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Suicidal Tendencies - "No Mercy Fool!/The Suicidal Family" (CD)

Suicidal Tendencies - "No Mercy Fool!/The Suicidal Family" CD cover image

"No Mercy Fool!/The Suicidal Family" track listing:

1. Suicidal Maniac (3:10)
2. Possessed to Skate (3:28)
3. The Prisoner (3:10)
4. I Feel Your Pain...And I Survive (3:42)
5. Join the S.T. Army (4:23)
6. No Name, No Words (2:34)
7. Born to Be Cyco (2:24)
8. Come Alive (3:43)
9. Something Inside Me (2:59)
10. No Mercy Fool! (3:28)
11. We're F'n Evil (3:37)
12. Crazy But Proud (3:14)
13. I'm Your Nightmare (3:20)
14. Widespread Bloodshed...Love Runs Red (4:34)

Reviewed by on October 18, 2010

"A meaty production and reworking of a few tracks makes these classics sharper, though the lack of new material and an obnoxious bass volume level hurt the album’s lasting value."

It’s been over ten years since Suicidal Tendencies released a full album of new material, but the band has been keeping fans satisfied the past few years with the release of various splits and a live DVD. “No Mercy Fool!/The Suicidal Family” is another compilation, this time of re-recorded tracks from seminal albums “Join The Army” and “Widespread Bloodshed...Love Runs Red,” the latter from the Mike Muir/Mike Clark side-project, No Mercy. A meaty production and reworking of a few tracks makes these classics sharper, though the lack of new material and an obnoxious bass volume level hurt the album’s lasting value.

The first half contains all the “Join The Army” tunes. The band picked the right ones to cover, keeping in spirit with the crossover thrash sound of the originals. While Muir is the only founding member left, the rest of the band fits right in. Dean Pleasants mimics Rocky George’s killer leads, adding his own touch to avoid a direct carbon copy. “Possessed To Skate” and “Join The ST Army” have extended sections where the rhythm section gets the spotlight. Bassist Steve Brunner is a talented musician, but the bass is way too loud in the mix. The plucking and funky leads on these two tracks overshadow the rest of the instruments. It’s odd because on the rest of the album, the bass isn’t nearly as booming. Chalk it up to a weird production quirk.

“Come Alive” is one of the best tracks the band has written since the early 90’s and the first fresh-sounding thing on here. It’s fast and chock full of attitude, solos flying from every angle and tasty riffage marking a renewed spirit from the quintet. The following tracks, “Something Inside Me” and “No Mercy Fool!,” also raise the anticipation for new material. While these songs have been around in some form since 2008, it is the only recent material to be found on “No Mercy Fool!/The Suicidal Family.”

The rest of the album is a treat for long-time fans, containing covers of tracks from No Mercy’s “Widespread Bloodshed...Love Runs Red.” The LP is the only one from the Mike Clark-led project and it is as hard to find as the first four Pantera albums. The tracks are well done and the band seems to be having a good time sharing hard-to-find songs with the rest of the world. No Mercy was proficient in speed metal, much different than what Suicidal Tendencies is all about. This makes for a bit of disconnect between the “Widespread Bloodshed” songs and the rest of the album, though it is nice to see the band playing more than just funky crossover thrash.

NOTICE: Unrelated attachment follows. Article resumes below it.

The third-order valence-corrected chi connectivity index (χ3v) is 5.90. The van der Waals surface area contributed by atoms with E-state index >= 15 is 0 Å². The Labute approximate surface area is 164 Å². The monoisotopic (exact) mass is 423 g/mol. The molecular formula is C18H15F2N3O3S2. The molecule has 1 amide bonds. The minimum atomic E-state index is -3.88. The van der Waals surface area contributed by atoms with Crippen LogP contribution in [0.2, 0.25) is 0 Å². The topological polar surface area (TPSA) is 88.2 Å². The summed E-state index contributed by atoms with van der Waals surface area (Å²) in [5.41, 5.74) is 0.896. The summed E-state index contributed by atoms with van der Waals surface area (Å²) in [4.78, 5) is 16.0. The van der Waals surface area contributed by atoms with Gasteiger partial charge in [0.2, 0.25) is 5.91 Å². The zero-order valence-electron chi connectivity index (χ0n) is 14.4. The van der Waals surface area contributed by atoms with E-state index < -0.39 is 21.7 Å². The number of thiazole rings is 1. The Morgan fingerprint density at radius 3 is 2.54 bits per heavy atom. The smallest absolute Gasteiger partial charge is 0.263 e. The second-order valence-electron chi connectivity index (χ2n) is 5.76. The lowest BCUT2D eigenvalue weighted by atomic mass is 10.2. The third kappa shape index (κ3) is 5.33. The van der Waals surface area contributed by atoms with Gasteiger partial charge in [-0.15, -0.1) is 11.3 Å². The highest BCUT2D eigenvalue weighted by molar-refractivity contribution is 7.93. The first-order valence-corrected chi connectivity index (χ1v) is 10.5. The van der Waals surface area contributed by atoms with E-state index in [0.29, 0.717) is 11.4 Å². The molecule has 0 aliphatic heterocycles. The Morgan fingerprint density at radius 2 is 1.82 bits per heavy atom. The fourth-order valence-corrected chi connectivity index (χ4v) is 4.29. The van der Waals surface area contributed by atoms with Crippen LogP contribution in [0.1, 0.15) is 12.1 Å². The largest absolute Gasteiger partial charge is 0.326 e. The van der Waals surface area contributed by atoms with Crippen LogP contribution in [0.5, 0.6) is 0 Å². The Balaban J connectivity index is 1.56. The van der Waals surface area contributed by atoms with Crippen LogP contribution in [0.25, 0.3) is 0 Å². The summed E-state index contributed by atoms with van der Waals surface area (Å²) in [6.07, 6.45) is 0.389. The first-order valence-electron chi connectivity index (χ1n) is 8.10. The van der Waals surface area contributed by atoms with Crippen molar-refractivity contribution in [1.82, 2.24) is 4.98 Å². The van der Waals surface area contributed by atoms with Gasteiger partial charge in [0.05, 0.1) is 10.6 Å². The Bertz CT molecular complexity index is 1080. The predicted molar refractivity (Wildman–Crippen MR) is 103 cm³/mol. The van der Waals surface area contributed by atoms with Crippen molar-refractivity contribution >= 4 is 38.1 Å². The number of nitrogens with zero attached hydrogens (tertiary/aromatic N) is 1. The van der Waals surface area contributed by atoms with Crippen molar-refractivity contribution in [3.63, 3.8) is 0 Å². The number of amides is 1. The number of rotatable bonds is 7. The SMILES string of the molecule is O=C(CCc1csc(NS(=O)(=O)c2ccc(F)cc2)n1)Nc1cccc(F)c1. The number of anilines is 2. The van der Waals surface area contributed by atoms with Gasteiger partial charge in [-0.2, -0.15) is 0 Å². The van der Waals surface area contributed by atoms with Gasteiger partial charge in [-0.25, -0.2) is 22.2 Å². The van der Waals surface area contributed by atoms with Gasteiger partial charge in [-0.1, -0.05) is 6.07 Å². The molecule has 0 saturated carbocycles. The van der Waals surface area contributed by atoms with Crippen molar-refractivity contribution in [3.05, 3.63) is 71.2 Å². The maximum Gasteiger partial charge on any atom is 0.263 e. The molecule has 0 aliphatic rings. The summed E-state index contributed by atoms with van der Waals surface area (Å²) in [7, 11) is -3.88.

The commonality between this album and Anthrax’s “The Greater Of Two Evils” is a lot closer than many may think. Both records took older songs and gave them a modern touch, but in the end, it really wasn’t needed as the original versions were already strong on their own merit. It’s nice to see Suicidal Tendencies revert back to their old days and give new fans an opportunity to hear what the early days sounded like. Still, there is a sense that this compilation is treading water at this point for the band. “Come Alive” and “No Mercy Fool!” prove that there is a lot of life left in the Suicidal army. It’s about time they brought something new to the table and leave the past behind, where it belongs.

Highs: "Come Alive" and "No Mercy Fool!" are great examples of the creative juice still flowing; the band does a good job covering classics; nice to hear No Mercy tunes redone so well.

Lows: No new material, loud bass, only for the die-hards.

Bottom line: Only for the die-hards, "No Mercy Fool!/The Suicidal Family" is a decent compilation that provide fans a little relief in the anticipation for a new album.

Rated 2.5 out of 5 skulls
2.5 out of 5 skulls


Key
Rating Description
Rated 5 out of 5 skulls Perfection. (No discernable flaws; one of the reviewer's all-time favorites)
Rated 4.5 out of 5 skulls Near Perfection. (An instant classic with some minor imperfections)
Rated 4 out of 5 skulls Excellent. (An excellent effort worth picking up)
Rated 3.5 out of 5 skulls Good. (A good effort, worth checking out or picking up)
Rated 3 out of 5 skulls Decent. (A decent effort worth checking out if the style fits your tastes)
Rated 2.5 out of 5 skulls Average. (Nothing special; worth checking out if the style fits your taste)
Rated 2 out of 5 skulls Fair. (There is better metal out there)
< 2 skulls Pretty Bad. (Don't bother)